The very location that kept the town safe for centuries from those who would sack it also exposed it to the elements. “Once a monastic center, a feudal town and center of education with a university, castle, church, and plazas,” Ancient Origins writes, Craco has now become a destination for adventurers and a set for several films, “including Saving Grace, James Bond’s Quantum of Solace and the hanging of Judas scene in Mel Gibson’s The Passion of the Christ.” Charming, no? While such towns are hardly found in the usual history text or guidebook, ancient Italian ghost towns and abandoned castles have inspired actual ghost stories for hundreds of years and are the very origin of the gothic as a literary genre, via Horace Walpole’s haunted castle novel, The Castle of Otranto.
Walpole might just as well have written about the castle of Craco, which you can explore above with Marco, Till, Tobi, and Sam, hosts and producers of Abandoned Italy, a web series devoted to exactly that. In several seasons online, they travel to other ghostly towns, villages, and islands, asking questions like, “what if humans go extinct?” Answering that one is a bit like pondering the tree-falling-in-the-forest question. If no one’s there to see it…. ?
All of us alive today perceive recent history as a series of decades. There exists, as far as we know, no quality of reality dictating that everything must recognizably change every ten years. But throughout the 21st century, it seems to have been thus: even if we weren’t alive at the time, we can tell at a glance the cultural artifacts of the nineteen-thirties from the nineteen-forties, for example, or those of the nineteen-eighties from the nineteen-nineties. Each decade has its own distinct fashions, which arose from its distinct worldview; that worldview arose from a vision of the future; and that vision of the future arose from changes in technology.
Back in the nineteen-tens, says history Youtuber Hochelaga in the video above, “the invention of the first airplane opened massive potential in transportation, and sparked the imagination of the public.” The development of aviation encouraged predictions that one day “the world would go airborne; people would take to the skies in their very own personal airships and gliders.” Popular artists dreamed of a kind of “steampunk genre: a future vision and aesthetic, but stuck in victorian technologies like steam power and industrial machinery, as well as goggles and top hats.” By the twenties, this optimistic vision would be displaced by darker but more stylish ones, such as the Art-Deco dystopia of Fritz Lang’s Metropolis.
It was the nineteen-fifties, specifically the triumphant and abundant American nineteen-fifties, that introduced the idea that “the future will be one of convenience and luxury.” As the Space Race progressed, this notional world of picture-phones and flying cars evolved into the one of interstellar freeways, robot maids, and Googie architecture exemplified by The Jetsons. But as far as personal technology was concerned, the real world had seen nothing yet. The rapid popularization of the personal computer in the eighties brought with it a vast expansion of ideas of what computers could do. According to the Terminator films, we were supposed to have an artificially intelligent defense network that attained self-awareness by 1997 — though our having blown past the deadline is probably for the best.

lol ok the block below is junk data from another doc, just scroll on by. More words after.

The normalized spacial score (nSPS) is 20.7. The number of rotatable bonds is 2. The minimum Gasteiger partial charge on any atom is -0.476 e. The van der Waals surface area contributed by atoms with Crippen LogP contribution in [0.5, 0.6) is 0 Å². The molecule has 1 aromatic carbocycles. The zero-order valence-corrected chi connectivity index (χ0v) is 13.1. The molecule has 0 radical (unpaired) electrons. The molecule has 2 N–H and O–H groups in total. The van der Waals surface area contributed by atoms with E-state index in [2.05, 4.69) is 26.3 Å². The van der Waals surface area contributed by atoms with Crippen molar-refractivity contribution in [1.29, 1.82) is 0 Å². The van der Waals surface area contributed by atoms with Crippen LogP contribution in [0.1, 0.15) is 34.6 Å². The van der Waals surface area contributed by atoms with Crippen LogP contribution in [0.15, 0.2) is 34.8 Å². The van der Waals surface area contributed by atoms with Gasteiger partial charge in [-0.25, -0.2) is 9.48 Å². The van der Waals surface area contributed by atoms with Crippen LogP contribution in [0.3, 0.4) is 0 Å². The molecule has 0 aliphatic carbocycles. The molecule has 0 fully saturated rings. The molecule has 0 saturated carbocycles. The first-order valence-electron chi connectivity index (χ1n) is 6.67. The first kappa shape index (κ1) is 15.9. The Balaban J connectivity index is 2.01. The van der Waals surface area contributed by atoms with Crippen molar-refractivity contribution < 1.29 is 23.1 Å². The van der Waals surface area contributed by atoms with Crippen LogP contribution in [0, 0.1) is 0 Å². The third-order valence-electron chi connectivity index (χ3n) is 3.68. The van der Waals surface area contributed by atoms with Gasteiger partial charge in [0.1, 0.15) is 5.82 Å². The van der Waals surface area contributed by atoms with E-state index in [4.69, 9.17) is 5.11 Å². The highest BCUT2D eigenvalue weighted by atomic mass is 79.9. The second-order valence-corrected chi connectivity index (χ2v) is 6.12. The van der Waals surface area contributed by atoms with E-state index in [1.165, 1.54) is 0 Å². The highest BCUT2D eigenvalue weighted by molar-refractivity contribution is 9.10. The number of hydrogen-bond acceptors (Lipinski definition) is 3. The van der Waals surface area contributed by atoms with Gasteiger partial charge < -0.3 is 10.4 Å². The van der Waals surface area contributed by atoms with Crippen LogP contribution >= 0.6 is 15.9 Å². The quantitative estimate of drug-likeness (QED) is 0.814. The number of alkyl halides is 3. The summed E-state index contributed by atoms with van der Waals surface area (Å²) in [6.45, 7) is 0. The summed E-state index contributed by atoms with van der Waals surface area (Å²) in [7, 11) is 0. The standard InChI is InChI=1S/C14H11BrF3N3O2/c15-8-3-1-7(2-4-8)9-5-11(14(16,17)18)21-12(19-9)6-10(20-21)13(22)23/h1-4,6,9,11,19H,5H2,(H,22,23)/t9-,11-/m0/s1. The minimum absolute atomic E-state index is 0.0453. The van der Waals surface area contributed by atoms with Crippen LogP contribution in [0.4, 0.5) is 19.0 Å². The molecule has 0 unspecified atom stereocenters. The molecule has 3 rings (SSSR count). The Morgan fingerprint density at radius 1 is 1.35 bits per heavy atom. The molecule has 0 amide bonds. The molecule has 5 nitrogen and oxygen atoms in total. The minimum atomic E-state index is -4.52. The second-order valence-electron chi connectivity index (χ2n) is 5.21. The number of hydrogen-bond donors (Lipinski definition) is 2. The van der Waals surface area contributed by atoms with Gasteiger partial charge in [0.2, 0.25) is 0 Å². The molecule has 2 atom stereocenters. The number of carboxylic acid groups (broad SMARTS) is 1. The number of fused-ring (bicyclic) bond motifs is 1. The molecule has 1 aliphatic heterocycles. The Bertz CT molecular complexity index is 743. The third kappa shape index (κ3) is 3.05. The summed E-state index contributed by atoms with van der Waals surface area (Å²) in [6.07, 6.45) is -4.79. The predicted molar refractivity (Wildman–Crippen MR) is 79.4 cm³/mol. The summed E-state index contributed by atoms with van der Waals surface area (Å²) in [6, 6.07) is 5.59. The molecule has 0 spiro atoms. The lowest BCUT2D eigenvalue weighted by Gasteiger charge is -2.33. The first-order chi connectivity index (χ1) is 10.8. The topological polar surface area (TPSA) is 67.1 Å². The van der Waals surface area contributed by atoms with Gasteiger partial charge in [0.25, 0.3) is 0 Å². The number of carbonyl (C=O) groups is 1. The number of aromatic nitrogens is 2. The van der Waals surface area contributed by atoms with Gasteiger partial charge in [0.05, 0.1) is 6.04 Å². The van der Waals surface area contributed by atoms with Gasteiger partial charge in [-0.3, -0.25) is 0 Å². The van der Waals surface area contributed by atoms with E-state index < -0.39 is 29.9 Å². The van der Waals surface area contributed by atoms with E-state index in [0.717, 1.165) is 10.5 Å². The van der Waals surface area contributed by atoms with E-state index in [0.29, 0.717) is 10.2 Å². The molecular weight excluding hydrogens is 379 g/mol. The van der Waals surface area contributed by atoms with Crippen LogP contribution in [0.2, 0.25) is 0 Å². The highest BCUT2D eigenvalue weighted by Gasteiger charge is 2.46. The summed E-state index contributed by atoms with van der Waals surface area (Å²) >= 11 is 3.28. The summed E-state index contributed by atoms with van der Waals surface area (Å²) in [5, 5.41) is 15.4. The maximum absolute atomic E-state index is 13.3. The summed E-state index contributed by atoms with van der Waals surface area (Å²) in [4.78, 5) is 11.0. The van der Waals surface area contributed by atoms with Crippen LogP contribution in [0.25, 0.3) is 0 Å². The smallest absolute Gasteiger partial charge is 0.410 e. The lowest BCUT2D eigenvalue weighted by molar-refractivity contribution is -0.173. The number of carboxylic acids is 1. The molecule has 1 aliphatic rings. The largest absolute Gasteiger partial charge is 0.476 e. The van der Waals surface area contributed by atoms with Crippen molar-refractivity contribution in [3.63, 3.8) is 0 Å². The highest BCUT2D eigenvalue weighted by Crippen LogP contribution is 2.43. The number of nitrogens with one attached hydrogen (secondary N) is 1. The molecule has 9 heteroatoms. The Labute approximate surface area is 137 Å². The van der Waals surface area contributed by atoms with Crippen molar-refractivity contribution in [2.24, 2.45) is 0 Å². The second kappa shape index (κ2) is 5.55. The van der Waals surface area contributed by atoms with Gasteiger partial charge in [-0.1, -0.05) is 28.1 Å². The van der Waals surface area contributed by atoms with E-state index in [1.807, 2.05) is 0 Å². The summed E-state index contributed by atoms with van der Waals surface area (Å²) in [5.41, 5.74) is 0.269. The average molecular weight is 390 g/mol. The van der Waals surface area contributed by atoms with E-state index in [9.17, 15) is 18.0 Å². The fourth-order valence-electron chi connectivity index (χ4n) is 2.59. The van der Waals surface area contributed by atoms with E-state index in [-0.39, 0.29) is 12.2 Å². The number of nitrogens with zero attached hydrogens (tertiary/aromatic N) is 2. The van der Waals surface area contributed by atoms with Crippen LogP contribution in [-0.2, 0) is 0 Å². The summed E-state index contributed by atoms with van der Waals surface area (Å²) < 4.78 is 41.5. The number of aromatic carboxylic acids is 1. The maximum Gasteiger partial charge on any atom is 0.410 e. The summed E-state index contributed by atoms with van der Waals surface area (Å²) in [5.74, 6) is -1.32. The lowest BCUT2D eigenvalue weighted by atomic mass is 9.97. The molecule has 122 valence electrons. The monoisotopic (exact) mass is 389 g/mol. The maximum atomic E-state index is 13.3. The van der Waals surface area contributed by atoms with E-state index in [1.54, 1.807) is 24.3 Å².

Here in the twenty-first century — an impossibly distant future in most of the decades discussed here — very few elements of these futures have been fully realized. For that matter, few of the technologies we actually do use in our everyday lives were accurately predicted in the twentieth century. (Imagine how social media would have looked on a color postcard from 1915.) “Each present moment imagines a future with themselves clearly in it, taking advantage of the newest technology of the day to its furthest limits,” says Hochelaga. In other words, each of these decades regards the future as an extreme version of itself. In this view, how many of us today think of the future as dull, grim, and even nonexistent tells us nothing about what will actually happen in decades ahead. It does, however, tell us a great deal about the twenty-twenties.
Fifty years after its theatrical release, The Godfather remains a subject of lively cinephile conversation. What, as any of us might ask after a fresh semi-centennial viewing of Francis Ford Coppola’s mafia masterpiece, is this movie about? We need only ask Coppola himself, who has our answer in one word: succession. In the recent GQ interview above, he also explains the themes of other major works with similar succinctness: Apocalypse Now is about morality; The Conversation is about privacy. Such clean and simple encapsulations belie the nature of the film production process, and especially that of Coppola’s nineteen-seventies pictures, with their large scale, seriousness of purpose, and proneness to severe difficulty.
“What we consider real art is a movie that does not have a safety net,” Coppola says, and that applies without a doubt to movies like The Godfather and Apocalypse Now. Much as Orson Welles once said of his own experience making Citizen Kane, the young Coppola went into The Godfather ignorant of more or less everything involved in its content but life in an Italian-American family. But he had, in theater school, learned the techniques of “outwitting the faculty,” and dealing with the higher-ups at Hollywood studios turned out to require that same skill set. He thus found a way to include every element ruled insistently out by the executives, from New York locations and a period setting to performers like the then-unknown Al Pacino and then-washed-up Marlon Brando.
Brando didn’t take part in The Godfather Part II, but he did show up at the end of Apocalypse Now for a vividly memorable turn as the power-mad Colonel Kurtz. As Coppola remembers it, “when Brando arrived, he looked at me — he’s so smart — and he said, ‘You painted yourself in a corner, didn’t you?” The actor meant that the surreal qualities of the film had reached such an intensity that no conventional form of resolution could possibly suffice. This was the result of the fact that, as Coppola puts it, “one of the things that make a movie is the movie: it contributes to making itself.” In other words, as Coppola and his collaborators shot each scene (a process that famously resulted in over one million feet of footage), the very film taking shape before them suggested its own direction — in the case of Apocalypse Now, toward the ever darker and stranger.